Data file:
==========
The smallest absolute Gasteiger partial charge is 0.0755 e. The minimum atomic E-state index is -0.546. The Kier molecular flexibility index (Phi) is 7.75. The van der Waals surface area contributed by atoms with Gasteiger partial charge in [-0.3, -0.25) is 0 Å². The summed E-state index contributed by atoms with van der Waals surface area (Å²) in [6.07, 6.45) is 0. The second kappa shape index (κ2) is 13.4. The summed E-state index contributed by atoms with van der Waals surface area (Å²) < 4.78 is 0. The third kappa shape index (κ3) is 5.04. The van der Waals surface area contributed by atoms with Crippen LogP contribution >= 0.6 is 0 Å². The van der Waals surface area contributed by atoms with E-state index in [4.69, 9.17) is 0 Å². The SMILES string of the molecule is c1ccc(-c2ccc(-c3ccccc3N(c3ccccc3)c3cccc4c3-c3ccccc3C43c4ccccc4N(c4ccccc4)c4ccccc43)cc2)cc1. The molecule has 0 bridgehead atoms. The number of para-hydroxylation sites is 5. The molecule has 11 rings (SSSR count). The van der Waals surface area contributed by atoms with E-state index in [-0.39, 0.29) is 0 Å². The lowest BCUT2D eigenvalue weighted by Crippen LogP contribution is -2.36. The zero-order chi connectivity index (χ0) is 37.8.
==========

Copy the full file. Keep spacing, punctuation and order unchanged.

The smallest absolute Gasteiger partial charge is 0.0755 e. The minimum atomic E-state index is -0.546. The Kier molecular flexibility index (Phi) is 7.75. The van der Waals surface area contributed by atoms with Gasteiger partial charge in [-0.3, -0.25) is 0 Å². The summed E-state index contributed by atoms with van der Waals surface area (Å²) in [6.07, 6.45) is 0. The second kappa shape index (κ2) is 13.4. The summed E-state index contributed by atoms with van der Waals surface area (Å²) < 4.78 is 0. The third kappa shape index (κ3) is 5.04. The van der Waals surface area contributed by atoms with Crippen LogP contribution >= 0.6 is 0 Å². The van der Waals surface area contributed by atoms with E-state index in [4.69, 9.17) is 0 Å². The SMILES string of the molecule is c1ccc(-c2ccc(-c3ccccc3N(c3ccccc3)c3cccc4c3-c3ccccc3C43c4ccccc4N(c4ccccc4)c4ccccc43)cc2)cc1. The molecule has 0 bridgehead atoms. The number of para-hydroxylation sites is 5. The molecule has 11 rings (SSSR count). The van der Waals surface area contributed by atoms with E-state index in [-0.39, 0.29) is 0 Å². The lowest BCUT2D eigenvalue weighted by Crippen LogP contribution is -2.36. The zero-order chi connectivity index (χ0) is 37.8.